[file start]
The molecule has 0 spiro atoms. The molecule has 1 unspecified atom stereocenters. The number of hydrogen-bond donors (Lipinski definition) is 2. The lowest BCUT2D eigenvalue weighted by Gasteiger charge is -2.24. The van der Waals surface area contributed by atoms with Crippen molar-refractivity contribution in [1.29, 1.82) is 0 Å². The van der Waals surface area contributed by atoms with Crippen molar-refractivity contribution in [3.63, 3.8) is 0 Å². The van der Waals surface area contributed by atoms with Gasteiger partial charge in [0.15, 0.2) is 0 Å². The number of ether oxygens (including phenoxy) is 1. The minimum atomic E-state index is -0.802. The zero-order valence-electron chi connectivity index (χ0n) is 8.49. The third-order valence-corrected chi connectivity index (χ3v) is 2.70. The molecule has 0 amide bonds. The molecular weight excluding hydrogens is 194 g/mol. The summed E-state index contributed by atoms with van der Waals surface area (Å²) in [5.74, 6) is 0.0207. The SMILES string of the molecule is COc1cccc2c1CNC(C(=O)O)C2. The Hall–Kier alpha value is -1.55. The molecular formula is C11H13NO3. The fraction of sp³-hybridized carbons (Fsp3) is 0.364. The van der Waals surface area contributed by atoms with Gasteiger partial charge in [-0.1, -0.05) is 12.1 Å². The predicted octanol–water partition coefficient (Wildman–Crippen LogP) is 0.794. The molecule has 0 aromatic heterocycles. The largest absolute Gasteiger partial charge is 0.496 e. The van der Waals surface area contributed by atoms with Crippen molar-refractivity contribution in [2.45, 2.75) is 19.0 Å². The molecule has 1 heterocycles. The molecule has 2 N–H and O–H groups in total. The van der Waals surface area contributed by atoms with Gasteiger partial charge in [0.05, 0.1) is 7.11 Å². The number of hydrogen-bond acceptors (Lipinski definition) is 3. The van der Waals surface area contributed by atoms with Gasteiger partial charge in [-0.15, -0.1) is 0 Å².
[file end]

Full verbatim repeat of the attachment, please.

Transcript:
The molecule has 0 spiro atoms. The molecule has 1 unspecified atom stereocenters. The number of hydrogen-bond donors (Lipinski definition) is 2. The lowest BCUT2D eigenvalue weighted by Gasteiger charge is -2.24. The van der Waals surface area contributed by atoms with Crippen molar-refractivity contribution in [1.29, 1.82) is 0 Å². The van der Waals surface area contributed by atoms with Crippen molar-refractivity contribution in [3.63, 3.8) is 0 Å². The van der Waals surface area contributed by atoms with Gasteiger partial charge in [0.15, 0.2) is 0 Å². The number of ether oxygens (including phenoxy) is 1. The minimum atomic E-state index is -0.802. The zero-order valence-electron chi connectivity index (χ0n) is 8.49. The third-order valence-corrected chi connectivity index (χ3v) is 2.70. The molecule has 0 amide bonds. The molecular weight excluding hydrogens is 194 g/mol. The summed E-state index contributed by atoms with van der Waals surface area (Å²) in [5.74, 6) is 0.0207. The SMILES string of the molecule is COc1cccc2c1CNC(C(=O)O)C2. The Hall–Kier alpha value is -1.55. The molecular formula is C11H13NO3. The fraction of sp³-hybridized carbons (Fsp3) is 0.364. The van der Waals surface area contributed by atoms with Gasteiger partial charge in [-0.1, -0.05) is 12.1 Å². The predicted octanol–water partition coefficient (Wildman–Crippen LogP) is 0.794. The molecule has 0 aromatic heterocycles. The largest absolute Gasteiger partial charge is 0.496 e. The van der Waals surface area contributed by atoms with Crippen molar-refractivity contribution in [2.45, 2.75) is 19.0 Å². The molecule has 1 heterocycles. The molecule has 2 N–H and O–H groups in total. The van der Waals surface area contributed by atoms with Gasteiger partial charge in [0.05, 0.1) is 7.11 Å². The number of hydrogen-bond acceptors (Lipinski definition) is 3. The van der Waals surface area contributed by atoms with Gasteiger partial charge in [-0.15, -0.1) is 0 Å².